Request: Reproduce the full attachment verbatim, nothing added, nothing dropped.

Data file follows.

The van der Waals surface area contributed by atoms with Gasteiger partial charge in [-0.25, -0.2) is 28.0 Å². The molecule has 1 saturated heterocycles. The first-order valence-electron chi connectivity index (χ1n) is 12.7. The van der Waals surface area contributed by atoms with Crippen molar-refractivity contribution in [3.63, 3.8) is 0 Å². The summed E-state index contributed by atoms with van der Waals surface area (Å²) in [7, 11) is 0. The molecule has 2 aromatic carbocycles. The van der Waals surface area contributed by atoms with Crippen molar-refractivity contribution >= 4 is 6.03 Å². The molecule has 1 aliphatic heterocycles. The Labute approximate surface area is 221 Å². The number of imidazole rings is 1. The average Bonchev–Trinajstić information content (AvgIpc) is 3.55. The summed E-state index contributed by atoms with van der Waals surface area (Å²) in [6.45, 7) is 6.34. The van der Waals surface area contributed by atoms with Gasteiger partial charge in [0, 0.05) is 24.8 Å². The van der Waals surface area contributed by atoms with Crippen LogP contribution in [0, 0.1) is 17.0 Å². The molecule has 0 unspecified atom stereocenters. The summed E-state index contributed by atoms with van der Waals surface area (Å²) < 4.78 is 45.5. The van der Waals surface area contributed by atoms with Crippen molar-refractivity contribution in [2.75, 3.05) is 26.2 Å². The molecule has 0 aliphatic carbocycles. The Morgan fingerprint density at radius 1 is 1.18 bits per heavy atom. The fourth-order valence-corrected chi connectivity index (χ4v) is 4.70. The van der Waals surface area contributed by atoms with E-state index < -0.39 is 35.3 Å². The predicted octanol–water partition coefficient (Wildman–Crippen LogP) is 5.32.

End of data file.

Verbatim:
The van der Waals surface area contributed by atoms with Gasteiger partial charge in [-0.25, -0.2) is 28.0 Å². The molecule has 1 saturated heterocycles. The first-order valence-electron chi connectivity index (χ1n) is 12.7. The van der Waals surface area contributed by atoms with Crippen molar-refractivity contribution in [3.63, 3.8) is 0 Å². The summed E-state index contributed by atoms with van der Waals surface area (Å²) in [7, 11) is 0. The molecule has 2 aromatic carbocycles. The van der Waals surface area contributed by atoms with Crippen molar-refractivity contribution >= 4 is 6.03 Å². The molecule has 1 aliphatic heterocycles. The Labute approximate surface area is 221 Å². The number of imidazole rings is 1. The average Bonchev–Trinajstić information content (AvgIpc) is 3.55. The summed E-state index contributed by atoms with van der Waals surface area (Å²) in [6.45, 7) is 6.34. The van der Waals surface area contributed by atoms with Gasteiger partial charge in [0, 0.05) is 24.8 Å². The van der Waals surface area contributed by atoms with Crippen LogP contribution in [0, 0.1) is 17.0 Å². The molecule has 0 unspecified atom stereocenters. The summed E-state index contributed by atoms with van der Waals surface area (Å²) < 4.78 is 45.5. The van der Waals surface area contributed by atoms with Crippen molar-refractivity contribution in [2.75, 3.05) is 26.2 Å². The molecule has 0 aliphatic carbocycles. The Morgan fingerprint density at radius 1 is 1.18 bits per heavy atom. The fourth-order valence-corrected chi connectivity index (χ4v) is 4.70. The van der Waals surface area contributed by atoms with E-state index < -0.39 is 35.3 Å². The predicted octanol–water partition coefficient (Wildman–Crippen LogP) is 5.32.